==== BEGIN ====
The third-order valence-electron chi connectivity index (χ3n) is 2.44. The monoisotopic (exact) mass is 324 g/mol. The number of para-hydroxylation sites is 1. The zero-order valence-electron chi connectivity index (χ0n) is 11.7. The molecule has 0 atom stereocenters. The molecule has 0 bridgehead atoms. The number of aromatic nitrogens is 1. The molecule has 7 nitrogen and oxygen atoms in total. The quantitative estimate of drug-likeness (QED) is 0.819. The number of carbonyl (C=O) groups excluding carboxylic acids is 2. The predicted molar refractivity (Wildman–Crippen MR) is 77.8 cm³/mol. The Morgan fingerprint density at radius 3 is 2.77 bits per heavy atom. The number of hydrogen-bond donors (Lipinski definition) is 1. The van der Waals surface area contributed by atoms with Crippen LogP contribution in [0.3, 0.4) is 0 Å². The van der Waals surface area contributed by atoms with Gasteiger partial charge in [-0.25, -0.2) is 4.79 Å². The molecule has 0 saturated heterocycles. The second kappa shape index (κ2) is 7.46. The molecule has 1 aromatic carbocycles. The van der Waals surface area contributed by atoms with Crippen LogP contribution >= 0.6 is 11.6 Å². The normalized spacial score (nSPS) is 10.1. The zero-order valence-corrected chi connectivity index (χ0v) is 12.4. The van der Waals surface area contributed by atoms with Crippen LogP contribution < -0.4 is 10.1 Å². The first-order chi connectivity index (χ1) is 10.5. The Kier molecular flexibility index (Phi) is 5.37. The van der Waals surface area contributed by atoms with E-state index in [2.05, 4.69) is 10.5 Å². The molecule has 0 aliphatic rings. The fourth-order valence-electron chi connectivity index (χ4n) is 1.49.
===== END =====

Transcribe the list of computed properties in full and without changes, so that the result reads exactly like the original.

The third-order valence-electron chi connectivity index (χ3n) is 2.44. The monoisotopic (exact) mass is 324 g/mol. The number of para-hydroxylation sites is 1. The zero-order valence-electron chi connectivity index (χ0n) is 11.7. The molecule has 0 atom stereocenters. The molecule has 0 bridgehead atoms. The number of aromatic nitrogens is 1. The molecule has 7 nitrogen and oxygen atoms in total. The quantitative estimate of drug-likeness (QED) is 0.819. The number of carbonyl (C=O) groups excluding carboxylic acids is 2. The predicted molar refractivity (Wildman–Crippen MR) is 77.8 cm³/mol. The Morgan fingerprint density at radius 3 is 2.77 bits per heavy atom. The number of hydrogen-bond donors (Lipinski definition) is 1. The van der Waals surface area contributed by atoms with Crippen LogP contribution in [0.3, 0.4) is 0 Å². The van der Waals surface area contributed by atoms with Gasteiger partial charge in [-0.25, -0.2) is 4.79 Å². The molecule has 0 saturated heterocycles. The second kappa shape index (κ2) is 7.46. The molecule has 1 aromatic carbocycles. The van der Waals surface area contributed by atoms with Crippen LogP contribution >= 0.6 is 11.6 Å². The normalized spacial score (nSPS) is 10.1. The zero-order valence-corrected chi connectivity index (χ0v) is 12.4. The van der Waals surface area contributed by atoms with Crippen LogP contribution < -0.4 is 10.1 Å². The first-order chi connectivity index (χ1) is 10.5. The Kier molecular flexibility index (Phi) is 5.37. The van der Waals surface area contributed by atoms with E-state index in [2.05, 4.69) is 10.5 Å². The molecule has 0 aliphatic rings. The fourth-order valence-electron chi connectivity index (χ4n) is 1.49.